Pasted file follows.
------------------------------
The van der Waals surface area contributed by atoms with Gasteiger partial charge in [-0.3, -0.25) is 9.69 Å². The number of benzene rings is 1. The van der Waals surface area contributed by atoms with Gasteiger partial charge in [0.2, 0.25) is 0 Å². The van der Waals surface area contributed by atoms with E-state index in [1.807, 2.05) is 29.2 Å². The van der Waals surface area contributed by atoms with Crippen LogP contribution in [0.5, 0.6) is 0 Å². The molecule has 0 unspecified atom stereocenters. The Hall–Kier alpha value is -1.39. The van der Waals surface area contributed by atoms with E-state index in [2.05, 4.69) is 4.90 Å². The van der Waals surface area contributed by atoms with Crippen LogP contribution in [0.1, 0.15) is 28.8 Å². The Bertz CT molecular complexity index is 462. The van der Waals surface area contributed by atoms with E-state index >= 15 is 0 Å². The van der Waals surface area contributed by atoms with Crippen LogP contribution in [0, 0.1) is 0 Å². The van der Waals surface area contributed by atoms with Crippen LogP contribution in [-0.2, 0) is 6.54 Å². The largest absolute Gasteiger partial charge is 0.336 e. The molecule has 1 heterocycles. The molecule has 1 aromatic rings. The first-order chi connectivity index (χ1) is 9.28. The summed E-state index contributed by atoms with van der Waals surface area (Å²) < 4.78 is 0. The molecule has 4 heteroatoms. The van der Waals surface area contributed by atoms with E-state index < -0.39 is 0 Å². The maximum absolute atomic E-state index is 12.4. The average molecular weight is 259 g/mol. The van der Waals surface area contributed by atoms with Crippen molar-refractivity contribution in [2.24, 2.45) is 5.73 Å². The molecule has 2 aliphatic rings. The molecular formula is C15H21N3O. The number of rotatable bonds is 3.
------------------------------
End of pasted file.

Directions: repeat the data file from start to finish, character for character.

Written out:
The van der Waals surface area contributed by atoms with Gasteiger partial charge in [-0.3, -0.25) is 9.69 Å². The number of benzene rings is 1. The van der Waals surface area contributed by atoms with Gasteiger partial charge in [0.2, 0.25) is 0 Å². The van der Waals surface area contributed by atoms with E-state index in [1.807, 2.05) is 29.2 Å². The van der Waals surface area contributed by atoms with Crippen LogP contribution in [0.5, 0.6) is 0 Å². The molecule has 0 unspecified atom stereocenters. The Hall–Kier alpha value is -1.39. The van der Waals surface area contributed by atoms with E-state index in [2.05, 4.69) is 4.90 Å². The van der Waals surface area contributed by atoms with Crippen LogP contribution in [0.1, 0.15) is 28.8 Å². The Bertz CT molecular complexity index is 462. The van der Waals surface area contributed by atoms with E-state index >= 15 is 0 Å². The van der Waals surface area contributed by atoms with Crippen LogP contribution in [0, 0.1) is 0 Å². The van der Waals surface area contributed by atoms with Crippen LogP contribution in [-0.2, 0) is 6.54 Å². The largest absolute Gasteiger partial charge is 0.336 e. The molecule has 1 heterocycles. The molecule has 1 aromatic rings. The first-order chi connectivity index (χ1) is 9.28. The summed E-state index contributed by atoms with van der Waals surface area (Å²) < 4.78 is 0. The molecule has 4 heteroatoms. The van der Waals surface area contributed by atoms with E-state index < -0.39 is 0 Å². The maximum absolute atomic E-state index is 12.4. The average molecular weight is 259 g/mol. The van der Waals surface area contributed by atoms with Crippen molar-refractivity contribution in [2.24, 2.45) is 5.73 Å². The molecule has 2 aliphatic rings. The molecular formula is C15H21N3O. The number of rotatable bonds is 3.